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Access Request Forms can only be provided by the NDIA. You can download an access request form from the NDIS website or by calling the NDIA on 1800 800 110. The access request form is generated with a specific identification number used to track a participant’s NDIS journey. This targeted approach means the NDIA will not provide forms in bulk, but only in response to details about a specific prospective participant.
An access request form must be completed to become an NDIS participant. Where the applicant is under 18 years, the consent section of the form can only be completed by the child representative.
Early intervention providers and DCJ child protection caseworkers may be asked to help their client’s family apply to access the NDIS. NDIS LACs can also help to link people to the NDIS.
For further information about completing the access request form, go to Completing your Access Request.
Prospective participants must provide the NDIA with evidence of the diagnosis of disability or developmental delay from a treating doctor, specialist, or health professional (this includes physiotherapists, occupational therapists, speech pathologists, psychologists or nurses).
The NDIA need to know what the child or young person’s disability or developmental delay is, how long it will last and the impact on the child or young person’s life. Be as specific and detailed as you can be.
DCJ child protection and OOHC caseworkers may want to utilise their local DCJ psychologist, or the Engagement and Family Support team, to review access request forms prior to lodging them with the NDIA to ensure that the child or young person’s disability and evidence is accurately described for the NDIA to make an appropriate decision about funding supports.
For information about what evidence to include in an access request form, see: Evidence of your disability
NDIS LACs can help link people who are not eligible for the NDIS to information and supports in their local communities. For more information, visit: Support for people who are not eligible.
If you believe that an access decision is wrong, review the letter that came from the NDIA to find the reason the person was not eligible. It may be that a new access request can be submitted after gathering additional evidence.
Some children and young people who enter care may already be receiving NDIS supports. Where possible, determine what supports and services they have previously accessed by talking to the parents or whoever was caring for them. If they had a support coordinator funded as part of their NDIS plan, this will be a critical person to speak with to gain information about the contents of the plan and expenditure to date.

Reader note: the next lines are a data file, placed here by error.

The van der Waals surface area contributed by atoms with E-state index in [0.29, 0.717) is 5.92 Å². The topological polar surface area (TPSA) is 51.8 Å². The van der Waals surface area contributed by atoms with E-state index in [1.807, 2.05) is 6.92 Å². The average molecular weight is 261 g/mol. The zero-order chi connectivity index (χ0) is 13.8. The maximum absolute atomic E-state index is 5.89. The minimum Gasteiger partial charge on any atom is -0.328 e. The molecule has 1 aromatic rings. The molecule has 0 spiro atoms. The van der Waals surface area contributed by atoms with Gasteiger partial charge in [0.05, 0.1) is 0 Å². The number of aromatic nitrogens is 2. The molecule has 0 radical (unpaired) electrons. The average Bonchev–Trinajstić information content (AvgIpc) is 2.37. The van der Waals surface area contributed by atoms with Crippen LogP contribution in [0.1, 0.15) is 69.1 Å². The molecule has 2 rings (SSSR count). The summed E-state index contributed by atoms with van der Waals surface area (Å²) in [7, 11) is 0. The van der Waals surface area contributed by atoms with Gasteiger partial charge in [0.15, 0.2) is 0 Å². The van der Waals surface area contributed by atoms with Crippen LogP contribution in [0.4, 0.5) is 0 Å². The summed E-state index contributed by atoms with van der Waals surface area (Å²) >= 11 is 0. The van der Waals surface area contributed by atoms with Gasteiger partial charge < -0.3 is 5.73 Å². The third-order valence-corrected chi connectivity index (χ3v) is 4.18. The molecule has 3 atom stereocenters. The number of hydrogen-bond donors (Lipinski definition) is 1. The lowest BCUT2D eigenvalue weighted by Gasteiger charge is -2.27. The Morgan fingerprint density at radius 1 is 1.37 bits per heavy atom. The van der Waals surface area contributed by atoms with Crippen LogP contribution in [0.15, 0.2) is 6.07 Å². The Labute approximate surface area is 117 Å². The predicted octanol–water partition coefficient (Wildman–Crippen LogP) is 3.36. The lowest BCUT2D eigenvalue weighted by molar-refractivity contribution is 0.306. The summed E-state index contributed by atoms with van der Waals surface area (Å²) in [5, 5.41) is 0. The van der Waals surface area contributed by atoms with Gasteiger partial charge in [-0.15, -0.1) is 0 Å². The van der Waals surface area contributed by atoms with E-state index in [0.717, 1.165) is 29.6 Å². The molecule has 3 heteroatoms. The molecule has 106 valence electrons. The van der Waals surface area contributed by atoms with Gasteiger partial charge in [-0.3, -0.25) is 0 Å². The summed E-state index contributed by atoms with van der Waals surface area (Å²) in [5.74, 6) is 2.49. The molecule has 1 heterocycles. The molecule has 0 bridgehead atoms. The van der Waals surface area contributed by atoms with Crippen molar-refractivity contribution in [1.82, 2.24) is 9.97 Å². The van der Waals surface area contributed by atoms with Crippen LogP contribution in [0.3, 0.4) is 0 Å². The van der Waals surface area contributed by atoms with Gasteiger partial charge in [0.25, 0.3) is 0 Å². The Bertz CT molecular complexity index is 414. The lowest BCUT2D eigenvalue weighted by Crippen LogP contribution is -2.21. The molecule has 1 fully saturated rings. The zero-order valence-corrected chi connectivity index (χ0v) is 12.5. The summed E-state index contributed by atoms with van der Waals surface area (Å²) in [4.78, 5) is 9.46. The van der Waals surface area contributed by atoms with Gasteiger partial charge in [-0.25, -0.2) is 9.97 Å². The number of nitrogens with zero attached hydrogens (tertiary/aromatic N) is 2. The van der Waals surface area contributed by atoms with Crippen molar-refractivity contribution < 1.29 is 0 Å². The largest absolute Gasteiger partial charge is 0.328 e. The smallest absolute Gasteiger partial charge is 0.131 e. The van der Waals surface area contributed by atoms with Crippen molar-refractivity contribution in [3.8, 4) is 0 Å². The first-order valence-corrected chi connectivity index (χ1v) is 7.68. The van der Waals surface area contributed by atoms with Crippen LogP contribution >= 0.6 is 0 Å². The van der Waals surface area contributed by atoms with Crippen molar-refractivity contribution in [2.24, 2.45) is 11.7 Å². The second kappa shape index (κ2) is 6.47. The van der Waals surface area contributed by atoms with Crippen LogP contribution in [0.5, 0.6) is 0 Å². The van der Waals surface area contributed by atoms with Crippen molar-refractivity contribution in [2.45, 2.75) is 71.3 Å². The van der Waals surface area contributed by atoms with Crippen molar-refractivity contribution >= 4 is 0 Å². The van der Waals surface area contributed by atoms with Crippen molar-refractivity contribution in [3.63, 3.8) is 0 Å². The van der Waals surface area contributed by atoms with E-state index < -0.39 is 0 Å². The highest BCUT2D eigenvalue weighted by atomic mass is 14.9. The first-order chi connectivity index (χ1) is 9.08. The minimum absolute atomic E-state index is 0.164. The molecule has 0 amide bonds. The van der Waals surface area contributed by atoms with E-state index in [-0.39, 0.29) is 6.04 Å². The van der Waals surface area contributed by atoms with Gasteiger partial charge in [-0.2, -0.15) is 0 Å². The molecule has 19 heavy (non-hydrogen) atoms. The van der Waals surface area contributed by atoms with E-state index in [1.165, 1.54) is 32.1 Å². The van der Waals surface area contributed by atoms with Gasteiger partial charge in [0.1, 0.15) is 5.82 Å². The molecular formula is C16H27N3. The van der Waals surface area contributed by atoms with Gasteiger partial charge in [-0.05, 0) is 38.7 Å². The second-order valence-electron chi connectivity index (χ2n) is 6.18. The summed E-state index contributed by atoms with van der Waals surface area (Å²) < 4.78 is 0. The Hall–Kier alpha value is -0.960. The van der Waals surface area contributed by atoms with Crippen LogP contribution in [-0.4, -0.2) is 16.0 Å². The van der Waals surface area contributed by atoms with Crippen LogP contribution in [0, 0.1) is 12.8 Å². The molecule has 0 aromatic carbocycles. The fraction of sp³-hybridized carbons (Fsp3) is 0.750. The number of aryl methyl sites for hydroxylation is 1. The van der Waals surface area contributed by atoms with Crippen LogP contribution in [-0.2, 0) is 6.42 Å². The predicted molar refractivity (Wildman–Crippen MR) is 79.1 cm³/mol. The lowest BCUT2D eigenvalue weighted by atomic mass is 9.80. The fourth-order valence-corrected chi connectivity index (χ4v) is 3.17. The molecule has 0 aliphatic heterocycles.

OOHC caseworkers will be responsible for notifying the NDIA about the child or young person’s change of circumstances (entry into OOHC). This can be done by providing the NDIA with full details of the assigned caseworker ie. full name, office address and contact details (generally they are happy to take this from the signature block if all details are there) along with the court orders to firstname.lastname@example.org. At the same time you can ask questions like whether a support coordinator has been involved (and get their contact details) and also seek a copy of the current NDIS plan.
The child or young person may require a review of their NDIS plan after coming into care to ensure that their disability support needs are met in their current placement.
Refer to Plan Preparation and Plan Process for things to consider in determining the child or young person’s support needs. The OOHC caseworker will need to discuss the plan reassessment with the NDIA (and the child’s support coordinator if they have one), as part of the child representative responsibilities.
The OOHC caseworker should make sure that they are formally identified as the child’s representative by the NDIA, and that parent/carer’s electronic access to the NDIA portal has been removed. Note: OOHC caseworkers must also notify the NDIA each time there is a change of casework staff for a child in OOHC and provide them with the new contact details.
DCJ staff may also consider seeking advice from a DCJ representative and NGO staff may look to utilise their own similar resources or seek help from external providers. If the plan does not appear to meet the child or young person’s support needs, refer to Monitor and Review Plan for information about requesting a reassessment of a plan.
If you encounter a situation with the NDIS that differs from these guidelines and needs clarification, speak to your manager to determine whether the matter needs to be raised with the NDIA locally, or speak to your local DCJ representative.
16 Dec 2022
We acknowledge Aboriginal people as the First Nations Peoples of NSW and pay our respects to Elders past, present, and future.
Informed by lessons of the past, Department of Communities and Justice is improving how we work with Aboriginal people and communities. We listen and learn from the knowledge, strength and resilience of Stolen Generations Survivors, Aboriginal Elders and Aboriginal communities.
You can access our apology to the Stolen Generations.